| Among the Pond People|
|by Clara Dillingham Pierson|
|Presents the adventures of Mother Eel, the Playful Muskrat, the Snappy Snapping Turtle, and the other Pond People. These stories are full of humor, yet cleverly convey information about the frogs, minnows, and other pond residents and often suggest a moral in a delicate manner which no child could resist. Ages 5-7 |
THE LUCKY MINK
URING the warm weather, the Minks did not come often to the
pond. Then they had to stay nearer home and care for
their babies. In the winter, when food was not so
plentiful and their youngest children were old enough
to come with them, they visited there every day. It
was not far from their home.
The Minks lived by a waterfall in the river, and had
burrows in the banks, where the young Minks stayed
until they were large enough to go out into the world.
Then the fathers and mothers were very busy, for in
each home there were four or five or six children,
hungry and restless, and needing to be taught many
They were related to the Weasels who
 lived up by the farmyard, and had the same slender and
elegant bodies and short legs as they. Like the
Weasels, they sometimes climbed trees, but that was not
often. They did most of their hunting in the river,
swimming with their bodies almost all under water, and
diving and turning and twisting gracefully and quickly.
When they hunted on land, they could tell by smelling
just which way to go for their food.
The Minks were a very dark brown, and scattered through
their close, soft fur were long, shining hairs of an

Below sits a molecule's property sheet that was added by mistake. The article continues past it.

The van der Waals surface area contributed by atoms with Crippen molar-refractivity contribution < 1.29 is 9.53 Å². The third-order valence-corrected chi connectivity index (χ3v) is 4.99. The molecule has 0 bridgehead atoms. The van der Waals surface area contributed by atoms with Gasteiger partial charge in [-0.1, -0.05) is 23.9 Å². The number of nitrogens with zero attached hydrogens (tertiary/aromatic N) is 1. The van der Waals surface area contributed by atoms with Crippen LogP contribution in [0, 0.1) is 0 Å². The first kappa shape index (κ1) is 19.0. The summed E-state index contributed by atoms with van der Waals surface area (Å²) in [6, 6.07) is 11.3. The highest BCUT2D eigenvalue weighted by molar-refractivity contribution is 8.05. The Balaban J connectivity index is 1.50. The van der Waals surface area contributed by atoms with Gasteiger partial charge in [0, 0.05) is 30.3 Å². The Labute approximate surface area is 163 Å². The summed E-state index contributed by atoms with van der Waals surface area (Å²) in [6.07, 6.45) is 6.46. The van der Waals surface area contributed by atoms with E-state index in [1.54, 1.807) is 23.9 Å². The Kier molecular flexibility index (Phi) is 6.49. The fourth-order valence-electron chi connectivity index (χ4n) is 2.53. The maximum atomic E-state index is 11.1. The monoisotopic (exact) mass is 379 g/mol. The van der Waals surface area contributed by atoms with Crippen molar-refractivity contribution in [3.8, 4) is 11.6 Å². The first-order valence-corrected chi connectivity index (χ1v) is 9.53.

even darker shade, which made their coats very
beautiful indeed. The fur was darker on their backs
than on the under part of their bodies, and their
tapering, bushy tails were almost black. Their under
jaws were white, and they were very proud of them.
Perhaps it was because they had so little white fur
that they thought so much of it. You know that is
 the way—we think most of those things which are scarce
or hard to get.
There was one old Mink by the river who had a white tip
on his tail, and that is something which many people
have never seen. It is even more uncommon than for
Minks to have white upper lips, and that happens only
once in a great while. This Mink was a bachelor, and
nobody knew why. Some people said it was because he
was waiting to find a wife with a white tip on her
tail, yet that could not have been, for he was too wise
to wait for something which might never happen.
However it was he lived alone, and fished and hunted
just for himself. He could dive more quickly, stay
under water longer, and hunt by scent better than any
other Mink round there. His fur was sleeker and more